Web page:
[seqfan] Re: Proof For A269254

israel at math.ubc.ca israel at math.ubc.ca
Tue Oct 24 03:16:31 CEST 2017


Also useful in the gfun package are the `rec*rec` and `rec+rec` commands. 
Given linear recurrences (optionally with initial conditions, and not 
necessarily constant coefficients) for sequences a(n) and b(n), `rec*rec` 
and `rec+rec` produce linear recurrences for a(n)*b(n) and a(n)+b(n) 
respectively. Thus if a(n) and b(n) satisfy
  {a(n) = a(n-1) + 2*a(n-2), a(0)=0, a(1)=1}
and
  {b(n) = b(n-1) - 3*b(n-3), b(0)=1, b(1)=0, b(2)=0}
then we can get a recurrence satisfied by c(n)=a(n)*b(n) as follows:

`rec*rec`({c(n) = c(n-1) + 2*c(n-2), c(0)=0, c(1)=1},
          {c(n) = c(n-1) - 3*c(n-3), c(0)=1, c(1)=0, c(2)=0}, c(n));

the result being

{c(n+6)-c(n+5)+21*c(n+3)-2*c(n+4)+30*c(n+2)-72*c(n), c(0) = 0, c(1) = 0, 
c(2) = 0, c(3) = -9, c(4) = -15, c(5) = -33}

Cheers,
Robert

On Oct 22 2017, israel at math.ubc.ca wrote:

> In fact, if we know a sequence a(n) satisfies a linear recurrence of 
> order <= k, and another sequence b(n) satisfies a linear recurrence of 
> order <= m, then a(n) - b(n) satisfies a linear recurrence of order <= 
> k*m. Thus if the first k*m terms of a and b match, they must be equal. So 
> if you have a sequence that you know has order at most 6, and gfun finds 
> a constant-coefficient recurrence of order 2 that matches the first 12 
> terms, you know that your sequence satisfies this.
>
>Cheers,
>Robert
>
>
>On Oct 22 2017, Neil Sloane wrote:
>
>>PS
>>
>>The missing steps in the proof can be filled in like this.
>>
>> For example, we know by construction that b(n) satisfies a second-order 
>> recurrence, and c(n) a third-order recurrence. We want to prove that the 
>> componentwise product b(n)*c(n) satisfies a second order recurrence. 
>> Well, a basic theorem about linear recurrences tells us that the product 
>> satisfies a linear recurrence of order at most 2*3 = 6. And NOW we can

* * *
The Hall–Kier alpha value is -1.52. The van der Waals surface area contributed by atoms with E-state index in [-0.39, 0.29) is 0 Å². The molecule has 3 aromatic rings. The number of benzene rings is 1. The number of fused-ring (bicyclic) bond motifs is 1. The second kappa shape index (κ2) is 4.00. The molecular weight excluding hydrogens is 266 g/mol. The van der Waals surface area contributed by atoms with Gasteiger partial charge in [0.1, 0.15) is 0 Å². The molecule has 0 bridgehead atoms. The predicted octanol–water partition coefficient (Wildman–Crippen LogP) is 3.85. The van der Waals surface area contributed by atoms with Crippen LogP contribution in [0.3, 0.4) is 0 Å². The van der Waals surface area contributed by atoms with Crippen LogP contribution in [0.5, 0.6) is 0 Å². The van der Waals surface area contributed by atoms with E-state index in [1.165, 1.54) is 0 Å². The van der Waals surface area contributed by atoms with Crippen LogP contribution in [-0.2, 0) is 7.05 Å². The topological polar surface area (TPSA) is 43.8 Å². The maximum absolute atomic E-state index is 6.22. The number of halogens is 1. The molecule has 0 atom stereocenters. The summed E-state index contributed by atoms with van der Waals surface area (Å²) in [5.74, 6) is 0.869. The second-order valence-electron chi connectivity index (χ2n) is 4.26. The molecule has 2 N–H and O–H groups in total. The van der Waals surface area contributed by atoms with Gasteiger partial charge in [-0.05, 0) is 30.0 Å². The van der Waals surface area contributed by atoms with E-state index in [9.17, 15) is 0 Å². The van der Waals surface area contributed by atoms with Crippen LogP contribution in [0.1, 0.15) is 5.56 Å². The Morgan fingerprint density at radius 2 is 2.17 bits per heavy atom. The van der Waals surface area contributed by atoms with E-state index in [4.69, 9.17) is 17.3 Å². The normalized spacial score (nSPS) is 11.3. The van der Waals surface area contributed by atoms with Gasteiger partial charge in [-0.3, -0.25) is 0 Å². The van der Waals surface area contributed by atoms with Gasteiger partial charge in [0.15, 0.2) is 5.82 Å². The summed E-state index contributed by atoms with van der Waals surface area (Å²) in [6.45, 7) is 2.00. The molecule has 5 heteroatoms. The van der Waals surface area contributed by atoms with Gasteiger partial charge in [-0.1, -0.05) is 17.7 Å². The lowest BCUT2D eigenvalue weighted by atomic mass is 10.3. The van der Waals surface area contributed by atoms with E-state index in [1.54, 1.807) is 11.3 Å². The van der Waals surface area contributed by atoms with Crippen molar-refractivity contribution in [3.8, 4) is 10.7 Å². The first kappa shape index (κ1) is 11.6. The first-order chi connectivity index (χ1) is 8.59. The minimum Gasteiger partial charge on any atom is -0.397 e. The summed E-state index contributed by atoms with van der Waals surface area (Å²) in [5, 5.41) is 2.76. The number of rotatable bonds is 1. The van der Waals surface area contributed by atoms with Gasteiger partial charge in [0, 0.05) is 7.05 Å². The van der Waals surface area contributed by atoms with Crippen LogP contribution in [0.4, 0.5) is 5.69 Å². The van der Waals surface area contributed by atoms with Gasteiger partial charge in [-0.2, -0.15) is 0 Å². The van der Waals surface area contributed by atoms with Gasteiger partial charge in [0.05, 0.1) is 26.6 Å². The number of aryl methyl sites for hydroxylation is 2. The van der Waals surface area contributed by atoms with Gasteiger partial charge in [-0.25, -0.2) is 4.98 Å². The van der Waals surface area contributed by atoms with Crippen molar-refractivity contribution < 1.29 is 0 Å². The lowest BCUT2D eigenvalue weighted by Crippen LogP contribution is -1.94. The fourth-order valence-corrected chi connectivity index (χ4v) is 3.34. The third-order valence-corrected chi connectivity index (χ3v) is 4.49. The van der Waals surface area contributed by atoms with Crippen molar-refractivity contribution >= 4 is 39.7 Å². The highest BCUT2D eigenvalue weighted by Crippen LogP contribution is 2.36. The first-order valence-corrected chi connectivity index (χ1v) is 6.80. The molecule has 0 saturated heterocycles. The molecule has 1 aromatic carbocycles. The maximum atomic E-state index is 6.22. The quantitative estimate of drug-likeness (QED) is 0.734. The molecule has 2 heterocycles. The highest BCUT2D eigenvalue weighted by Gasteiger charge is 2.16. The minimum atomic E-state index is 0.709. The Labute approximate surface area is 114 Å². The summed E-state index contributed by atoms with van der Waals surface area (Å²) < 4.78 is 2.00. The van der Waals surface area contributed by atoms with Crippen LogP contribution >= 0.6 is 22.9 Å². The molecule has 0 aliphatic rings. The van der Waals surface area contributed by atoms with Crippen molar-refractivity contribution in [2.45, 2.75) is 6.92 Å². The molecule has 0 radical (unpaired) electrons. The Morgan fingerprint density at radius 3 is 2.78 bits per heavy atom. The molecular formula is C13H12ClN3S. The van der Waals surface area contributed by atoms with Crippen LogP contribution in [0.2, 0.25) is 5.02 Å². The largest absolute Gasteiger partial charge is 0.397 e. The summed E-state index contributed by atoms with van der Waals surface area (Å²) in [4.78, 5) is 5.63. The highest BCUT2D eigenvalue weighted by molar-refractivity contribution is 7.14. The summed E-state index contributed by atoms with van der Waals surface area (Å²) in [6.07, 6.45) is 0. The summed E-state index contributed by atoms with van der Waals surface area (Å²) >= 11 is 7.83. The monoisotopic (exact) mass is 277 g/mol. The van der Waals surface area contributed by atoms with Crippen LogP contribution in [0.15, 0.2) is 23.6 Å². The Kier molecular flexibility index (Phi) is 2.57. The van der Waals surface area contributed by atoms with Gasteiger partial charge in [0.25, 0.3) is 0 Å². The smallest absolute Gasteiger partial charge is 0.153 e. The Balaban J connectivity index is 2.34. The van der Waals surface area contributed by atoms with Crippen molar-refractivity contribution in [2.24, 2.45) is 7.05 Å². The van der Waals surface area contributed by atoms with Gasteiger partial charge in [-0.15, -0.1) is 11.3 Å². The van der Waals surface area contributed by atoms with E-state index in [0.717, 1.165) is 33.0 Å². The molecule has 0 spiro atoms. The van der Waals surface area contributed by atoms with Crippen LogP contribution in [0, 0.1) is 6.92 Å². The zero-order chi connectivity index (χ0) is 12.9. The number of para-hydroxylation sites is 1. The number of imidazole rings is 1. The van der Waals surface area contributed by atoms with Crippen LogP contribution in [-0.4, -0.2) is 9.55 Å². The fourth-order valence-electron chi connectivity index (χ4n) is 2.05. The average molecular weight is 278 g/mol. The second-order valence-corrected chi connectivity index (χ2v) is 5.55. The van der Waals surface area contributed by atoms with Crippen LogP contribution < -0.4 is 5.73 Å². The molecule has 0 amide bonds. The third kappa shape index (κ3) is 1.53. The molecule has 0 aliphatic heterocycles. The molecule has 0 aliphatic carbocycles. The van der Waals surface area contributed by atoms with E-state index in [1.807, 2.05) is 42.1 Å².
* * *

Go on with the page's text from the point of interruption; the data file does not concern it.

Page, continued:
>> use Gfun in Maple to find it, and it turns out to satisfy a second-order 
>> recurrence. All that gfun does in a case like this is to make a call to 
>> Maple's convert[ratpoly], which uses Pade approximations. I assume this 
>> can be made rigorous if anyone has doubts.
>>
>>Best regards
>>Neil
>>
>>Neil J. A. Sloane, President, OEIS Foundation.
>>11 South Adelaide Avenue, Highland Park, NJ 08904, USA.
>>Also Visiting Scientist, Math. Dept., Rutgers University, Piscataway, NJ.
>>Phone: 732 828 6098; home page: http://NeilSloane.com
>>Email: njasloane at gmail.com
>>
>>
>>On Sun, Oct 22, 2017 at 10:38 PM, Neil Sloane <njasloane at gmail.com> wrote:
>>
>>> The case 110 is certainly always composite. I didn't work out all the 
>>> details, but, first, a(3n+1) is zero mod 3 (just run the recurrence mod 
>>> 3)
>>>
>>> Second, it seems that a(3n) = b(n)*c(n),
>>> where Don Reble found b(n) = 110*b(n-1)-b(n-2), and using gfun I get
>>> c(n) = 12099*c(n-1)-12099*c(n-2)+c(n-3)
>>>
>>> Third, similarly, it seems that a(3n+2) = d(n)*e(n), where d(n) and e(n)
>>> satisfy the same recurrences as b(n) and c(n), except with different
>>> initial conditions.
>>>
>>> This may not be a legal proof, but one can now use gfun to verify that
>>> a(3n) and b(n)*c(n) satisfy the recurrence
>>> A(n) = 1330670*A(n-1) - A(n-2),
>>> and so must be equal.
>>> Likewise,  a(3n+2), d(n)*e(n) satisfy the same recurrence
>>> (with different initial conditions)
>>> and so are also equal.
>>>
>>>
>>>
>>> Best regards
>>> Neil
>>>
>>> Neil J. A. Sloane, President, OEIS Foundation. 11 South Adelaide 
>>> Avenue, Highland Park, NJ 08904, USA. Also Visiting Scientist, Math. 
>>> Dept., Rutgers University, Piscataway, NJ. Phone: 732 828 6098 
>>> <(732)%20828-6098>; home page: http://NeilSloane.com Email: 
>>> njasloane at gmail.com
>>>
>>>
>>> On Sun, Oct 22, 2017 at 5:49 PM, L. Edson Jeffery <lejeffery2 at gmail.com>
>>> wrote:
>>>
>>>> Brad,
>>>>
>>>> Nice proof. I just submitted the array used for computing A269254. 
>>>> Here is the draft if anyone wants to add to it:
>>>>
>>>> https://oeis.org/draft/A294099
>>>>
>>>> I also stated the theorem in A269254 and gave a link to your proof on
>>>> seqfan.
>>>>
>>>> Meanwhile, a(110) is still unknown. My Mathematica program ran all 
>>>> night, and is still running, to no avail.
>>>>
>>>> Ed Jeffery
>>>>
>>>> --
>>>> Seqfan Mailing list - http://list.seqfan.eu/
>>>>
>>>
>>>
>>
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>>Seqfan Mailing list - http://list.seqfan.eu/
>>
>>
>
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